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Falls at home are the most common form of injury to older Americans.  Over time, our strength, coordination, reaction times, and the ability to absorb the impact from a fall tends to decrease.   

By making relatively minor changes in the home, you can decrease the overall risk of injury.  Here are just a few examples of changes that can be made.

  • Install safety devices in your bathroom, such as grab bars near the toilet and in the shower and bathtub. Use a non-slip mat when you shower or bathe to help avoid falls.   

  • If you don't have non-skid carpets, use double-sided tape or non-skid under-pads under your rugs and mats to ensure they won't slide under your feet.  Make sure stair rails and banisters are sturdy and attached properly to walls, so they won't come loose if you pull on them.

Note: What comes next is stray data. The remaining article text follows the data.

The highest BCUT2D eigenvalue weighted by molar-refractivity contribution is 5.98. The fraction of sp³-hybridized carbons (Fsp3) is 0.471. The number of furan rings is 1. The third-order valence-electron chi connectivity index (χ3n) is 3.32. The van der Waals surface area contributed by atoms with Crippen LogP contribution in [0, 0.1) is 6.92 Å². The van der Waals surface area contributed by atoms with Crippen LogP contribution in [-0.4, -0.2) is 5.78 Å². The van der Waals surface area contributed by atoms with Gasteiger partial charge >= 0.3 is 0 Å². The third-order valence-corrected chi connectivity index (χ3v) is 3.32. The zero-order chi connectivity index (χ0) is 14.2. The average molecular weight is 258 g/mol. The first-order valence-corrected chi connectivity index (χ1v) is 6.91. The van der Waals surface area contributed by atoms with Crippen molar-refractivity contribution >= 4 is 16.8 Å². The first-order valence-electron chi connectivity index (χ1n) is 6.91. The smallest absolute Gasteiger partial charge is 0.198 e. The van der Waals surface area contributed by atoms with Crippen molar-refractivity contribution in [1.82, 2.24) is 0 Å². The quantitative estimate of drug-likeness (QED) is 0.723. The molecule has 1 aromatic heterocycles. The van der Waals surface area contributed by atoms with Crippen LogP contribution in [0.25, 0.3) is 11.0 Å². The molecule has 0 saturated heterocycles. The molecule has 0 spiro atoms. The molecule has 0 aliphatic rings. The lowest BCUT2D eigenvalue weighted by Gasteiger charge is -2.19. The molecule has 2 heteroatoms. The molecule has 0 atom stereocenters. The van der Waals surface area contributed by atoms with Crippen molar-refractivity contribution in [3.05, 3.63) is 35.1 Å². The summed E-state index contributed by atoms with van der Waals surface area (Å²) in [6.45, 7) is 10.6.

• Keep your floors tidy. Move or remove anything you might trip over, such as small pieces of furniture, electrical cords, handbags etc. When the grandchildren visit, have them keep their shoes and toys in a safe place.  

  • Make sure your home is well lit. Use night-lights, especially in areas that tend to be dark or where you might want to go during the night, such as bathrooms, stairwells or the kitchen.  

  • In the kitchen, laundry room or storage area, keep the items you use most often on the shelves you find easiest to reach. Avoid climbing on chairs or stools.  

  • Think about wearing pajamas instead of long nightgowns or robes that might cause you to trip. For the same reason, beware of overlong skirts, dresses or pants. Avoid long shoelaces.

  • Wear boots, shoes and slippers with soles made of rubber or other non-skid material.



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